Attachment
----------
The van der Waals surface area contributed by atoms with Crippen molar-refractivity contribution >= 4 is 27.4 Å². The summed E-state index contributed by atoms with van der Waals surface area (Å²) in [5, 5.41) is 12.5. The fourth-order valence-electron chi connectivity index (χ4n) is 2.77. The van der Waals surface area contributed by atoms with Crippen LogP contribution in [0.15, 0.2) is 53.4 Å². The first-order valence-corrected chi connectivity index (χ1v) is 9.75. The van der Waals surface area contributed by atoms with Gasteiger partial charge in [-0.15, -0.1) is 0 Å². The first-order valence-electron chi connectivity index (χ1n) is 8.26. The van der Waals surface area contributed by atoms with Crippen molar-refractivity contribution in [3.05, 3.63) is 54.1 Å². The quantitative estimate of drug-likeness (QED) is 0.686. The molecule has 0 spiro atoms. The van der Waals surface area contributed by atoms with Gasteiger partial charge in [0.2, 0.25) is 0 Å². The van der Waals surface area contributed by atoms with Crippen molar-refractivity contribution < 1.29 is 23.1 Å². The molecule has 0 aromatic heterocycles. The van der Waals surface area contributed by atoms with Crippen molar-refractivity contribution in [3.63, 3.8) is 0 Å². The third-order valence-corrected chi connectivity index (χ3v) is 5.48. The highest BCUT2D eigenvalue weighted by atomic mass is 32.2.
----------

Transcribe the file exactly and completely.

The van der Waals surface area contributed by atoms with Crippen molar-refractivity contribution >= 4 is 27.4 Å². The summed E-state index contributed by atoms with van der Waals surface area (Å²) in [5, 5.41) is 12.5. The fourth-order valence-electron chi connectivity index (χ4n) is 2.77. The van der Waals surface area contributed by atoms with Crippen LogP contribution in [0.15, 0.2) is 53.4 Å². The first-order valence-corrected chi connectivity index (χ1v) is 9.75. The van der Waals surface area contributed by atoms with Gasteiger partial charge in [-0.15, -0.1) is 0 Å². The first-order valence-electron chi connectivity index (χ1n) is 8.26. The van der Waals surface area contributed by atoms with Crippen molar-refractivity contribution in [3.05, 3.63) is 54.1 Å². The quantitative estimate of drug-likeness (QED) is 0.686. The molecule has 0 spiro atoms. The van der Waals surface area contributed by atoms with Gasteiger partial charge in [0.2, 0.25) is 0 Å². The van der Waals surface area contributed by atoms with Crippen molar-refractivity contribution < 1.29 is 23.1 Å². The molecule has 0 aromatic heterocycles. The van der Waals surface area contributed by atoms with Crippen molar-refractivity contribution in [3.63, 3.8) is 0 Å². The third-order valence-corrected chi connectivity index (χ3v) is 5.48. The highest BCUT2D eigenvalue weighted by atomic mass is 32.2.